Republican presidential candidate Donald Trump is toning down his compliments for Russia and Vladimir Putin as such rhetoric got him in trouble recently. After calling on Russia to find 30.000 missing emails from rival Hillary Clinton, Trump told reporters he doesn't know Putin and never called him a great leader, just one who's better than President Barack Obama. Putin has welcomed Trump's overtures, but, as Zlatica Hoke reports, ordinary Russians say they are not putting much faith in Trump.
    Video

    Video Uganda Unveils its First Solar-powered Bus

    A solar-powered bus described by its Ugandan makers as the first in Africa has made its public debut. Kiira Motors' electric bus, Kayoola, displayed recently at a stadium in Uganda's capital. From Kampala, Maurice Magorane filed this report narrated by Salem Solomon.
    Video

    Video Silicon Valley: More Than A Place, It's a Culture

    Silicon Valley is a technology powerhouse and a place that companies such as Google, Facebook and Apple call home. It is a region in northern California that stretches from San Francisco to San Jose. But, more than that, it's known for its startup culture. VOA's Elizabeth Lee went inside one company to find out what it's like to work in a startup.
    Video

    Video Immigrant Delegate Marvels at Democratic Process

    It’s been a bitter and divisive election season – but first time Indian-American delegate Dr. Shashi Gupta headed to the Democratic National Convention with a sense of hope. VOA’s Katherine Gypson followed this immigrant with the love of U.S. politics all the way to Philadelphia.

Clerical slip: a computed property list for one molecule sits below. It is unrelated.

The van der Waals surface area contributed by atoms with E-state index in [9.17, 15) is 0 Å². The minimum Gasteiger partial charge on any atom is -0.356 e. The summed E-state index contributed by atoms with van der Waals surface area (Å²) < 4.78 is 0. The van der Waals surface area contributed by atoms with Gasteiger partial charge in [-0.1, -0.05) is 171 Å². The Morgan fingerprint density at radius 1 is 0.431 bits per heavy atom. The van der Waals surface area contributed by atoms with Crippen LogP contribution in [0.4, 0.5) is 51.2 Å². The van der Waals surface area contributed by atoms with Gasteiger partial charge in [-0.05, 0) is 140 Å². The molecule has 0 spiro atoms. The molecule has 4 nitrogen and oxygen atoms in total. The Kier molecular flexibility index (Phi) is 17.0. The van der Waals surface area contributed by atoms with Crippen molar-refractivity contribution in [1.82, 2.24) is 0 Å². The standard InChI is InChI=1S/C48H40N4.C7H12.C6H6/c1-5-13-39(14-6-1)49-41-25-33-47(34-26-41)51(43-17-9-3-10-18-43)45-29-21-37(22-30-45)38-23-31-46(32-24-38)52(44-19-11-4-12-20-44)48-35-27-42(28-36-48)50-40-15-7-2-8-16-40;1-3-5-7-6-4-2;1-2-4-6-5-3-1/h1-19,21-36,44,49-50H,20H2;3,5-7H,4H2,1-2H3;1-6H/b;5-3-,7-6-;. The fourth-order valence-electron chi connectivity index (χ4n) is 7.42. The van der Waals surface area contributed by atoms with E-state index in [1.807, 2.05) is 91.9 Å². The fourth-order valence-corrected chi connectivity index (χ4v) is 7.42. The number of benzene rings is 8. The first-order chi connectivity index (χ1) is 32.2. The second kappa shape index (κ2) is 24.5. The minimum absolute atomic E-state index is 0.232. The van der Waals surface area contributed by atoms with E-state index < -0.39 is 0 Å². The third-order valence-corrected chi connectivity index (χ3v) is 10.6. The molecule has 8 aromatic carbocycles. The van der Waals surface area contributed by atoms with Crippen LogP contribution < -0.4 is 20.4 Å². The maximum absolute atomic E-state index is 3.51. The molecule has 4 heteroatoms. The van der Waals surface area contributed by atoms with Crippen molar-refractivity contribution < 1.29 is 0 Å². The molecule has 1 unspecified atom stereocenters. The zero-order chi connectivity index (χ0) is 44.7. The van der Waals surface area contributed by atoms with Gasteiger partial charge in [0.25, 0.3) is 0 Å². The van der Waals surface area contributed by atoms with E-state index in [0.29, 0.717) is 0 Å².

Video

    Video Dutch Entrepreneurs Turn Rainwater Into Beer

    June has been recorded as one of the wettest months in more than a century in many parts of Europe. To a group of entrepreneurs in Amsterdam the rain came as a blessing, as they used the extra water to brew beer. Serginho Roosblad has more to the story.
    Video

    Video Commerce Thrives on US-Mexico Border

    At the Democratic Convention in Philadelphia this week, the party’s presumptive presidential nominee, Hillary Clinton, is expected to attack proposals made by her opponent, Republican presidential nominee Donald Trump, to build a wall along the U.S.-Mexico border. Last Friday, President Barack Obama hosted his Mexican counterpart, President Enrique Peña Nieto, to underscore the good relations between the two countries. VOA’s Greg Flakus reports from Tucson.
    Video

    Video Film Helps Save Ethiopian Children Thought to be Cursed

    'Omo Child' looks at effort of African man to stop killings of ‘mingi’ children
    Video

    Video London’s Financial Crown at Risk as Rivals Eye Brexit Opportunities

    By most measures, London rivals New York as the only true global financial center. But Britain’s vote to leave the European Union – so-called ‘Brexit’ – means the city could lose its right to sell services tariff-free across the bloc, risking its position as Europe’s financial headquarters. Already some banks have said they may shift operations to the mainland. Henry Ridgwell reports from London.

    Special Report

    Adrift The Invisible African Diaspora